Growing the Mayfield Foundation to Maximize Impact
Author: William Tobler, MD
Neurosurgery is my passion, my life’s work. I strive first to be an excellent doctor and to take good care patients. But I’m also passionately involved and interested in the evolution of new techniques and technologies that can improve outcomes and patients’ lives. About seven years ago, I became deeply involved in an offshoot of that second passion as Chairman of the Mayfield Education & Research Foundation.
The Mayfield Foundation, established in 1977, grew out of the generosity of our founder, Dr. Frank Mayfield, who developed the Mayfield aneurysm clip and headrests. Profits from his small company were funneled into a charitable trust for the purpose of fostering excellence in neurosurgical training. The trust grew slowly, and for many years not much was done with it.
I was connected to the foundation through my own involvement in medical instrumentation, so I had a voice when the foundation reached a crossroads in 2012. Should the funds be turned over to a major hospital non-profit? Or should Mayfield step up and give the foundation new life and purpose?
I opted for the latter. I persuaded other Mayfield neurosurgeons to get involved, and we decided to hire a development director and expand the board to include influential community leaders who would help us translate our efforts into something tangible. Since then, our foundation has swelled from $1.5 million to $6 million. Our accomplishments include:
- Creation of a state-of-the-art neurosurgery laboratory, a simulated operating room environment where we train physicians, residents, and fellows and work with partner companies to develop new technologies.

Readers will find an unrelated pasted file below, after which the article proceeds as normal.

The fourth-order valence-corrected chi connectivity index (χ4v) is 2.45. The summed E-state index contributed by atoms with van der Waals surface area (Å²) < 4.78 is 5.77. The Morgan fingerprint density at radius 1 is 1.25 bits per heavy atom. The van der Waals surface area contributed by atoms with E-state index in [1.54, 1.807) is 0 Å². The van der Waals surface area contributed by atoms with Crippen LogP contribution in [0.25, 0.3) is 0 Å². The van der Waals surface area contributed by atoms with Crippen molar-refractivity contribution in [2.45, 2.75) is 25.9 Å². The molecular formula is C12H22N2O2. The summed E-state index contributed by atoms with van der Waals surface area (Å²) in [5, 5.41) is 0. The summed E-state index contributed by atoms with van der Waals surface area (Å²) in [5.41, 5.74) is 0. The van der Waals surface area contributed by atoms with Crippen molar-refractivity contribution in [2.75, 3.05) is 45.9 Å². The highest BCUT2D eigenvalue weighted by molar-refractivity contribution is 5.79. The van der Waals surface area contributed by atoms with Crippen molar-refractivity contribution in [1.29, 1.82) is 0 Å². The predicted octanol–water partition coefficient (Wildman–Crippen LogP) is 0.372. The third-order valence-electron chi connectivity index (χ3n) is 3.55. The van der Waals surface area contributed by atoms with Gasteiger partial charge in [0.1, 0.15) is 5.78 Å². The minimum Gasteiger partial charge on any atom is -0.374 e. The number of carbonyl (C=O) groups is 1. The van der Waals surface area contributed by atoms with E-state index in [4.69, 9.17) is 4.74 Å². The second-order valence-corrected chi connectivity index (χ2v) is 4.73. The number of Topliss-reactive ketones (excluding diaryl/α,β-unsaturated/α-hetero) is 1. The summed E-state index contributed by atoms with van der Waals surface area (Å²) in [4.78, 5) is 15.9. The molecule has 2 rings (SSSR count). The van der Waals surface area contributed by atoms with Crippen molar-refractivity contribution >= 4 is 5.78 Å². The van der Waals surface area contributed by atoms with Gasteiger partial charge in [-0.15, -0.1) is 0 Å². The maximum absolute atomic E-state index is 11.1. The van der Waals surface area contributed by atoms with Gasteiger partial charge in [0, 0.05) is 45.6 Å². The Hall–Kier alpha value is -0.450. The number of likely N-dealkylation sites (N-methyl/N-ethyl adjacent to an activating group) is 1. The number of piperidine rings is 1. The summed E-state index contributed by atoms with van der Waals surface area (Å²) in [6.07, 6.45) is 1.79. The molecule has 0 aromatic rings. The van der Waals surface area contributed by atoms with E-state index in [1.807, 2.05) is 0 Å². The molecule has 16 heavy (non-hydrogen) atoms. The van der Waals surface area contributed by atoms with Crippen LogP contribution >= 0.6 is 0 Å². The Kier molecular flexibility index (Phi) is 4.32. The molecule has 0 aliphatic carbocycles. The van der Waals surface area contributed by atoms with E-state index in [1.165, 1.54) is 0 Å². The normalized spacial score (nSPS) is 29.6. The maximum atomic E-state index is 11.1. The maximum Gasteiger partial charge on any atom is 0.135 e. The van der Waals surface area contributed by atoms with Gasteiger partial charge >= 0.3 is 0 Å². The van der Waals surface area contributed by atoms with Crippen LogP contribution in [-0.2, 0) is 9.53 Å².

- Full funding of the Jeffrey T. Keller Lectureship in Surgical Neuroanatomy & Research.
- Continued support of the Winter Clinics for Cranial and Spinal Surgery, which attracts some 150 surgeons from all over the world and is now in its 28th year.
- Support for the Cincinnati Chapter of the ThinkFirst National Injury Prevention Foundation.
- The awarding of nearly $1 million from 2016 to 2018 in pilot “Spark Grants” for promising research projects in brain tumors, hydrocephalus, Parkinson’s disease, ALS, spinal deformity, and stroke. Since 2014 we have seen three of our grantees leverage their preliminary data into more than $8 million in federal grants, while at least two grantees are anticipating clinical trials.
Photo of the Mayfield Surgical Innovation Center, which was funded by a $500,000 grant from the Mayfield Foundation.
In short, the Mayfield Foundation is now growing and impacting lives. As an independent foundation, we are in a unique situation – nimble and able to set new priorities and respond to them as needed. Rather than simply giving money away, we are investing in research, people, and ideas. Our capital is the human capital of the talented surgeons and researchers with whom we partner.
I don’t often step back and consider what has happened here. But when I do, I’m most rewarded by our having taken something that was stuck in a corner -- for 32 years -- and elevated it to a higher, more impactful level. Today we are recognized as our region’s largest independent education and research foundation for the neurosciences. At the same time, the Mayfield Foundation is still very seminal. I look forward every day to the milestones that lie ahead.
William D. Tobler, MD, is a neurosurgeon with Mayfield Brain & Spine and Chairman of the Board of the Mayfield Education & Research Foundation.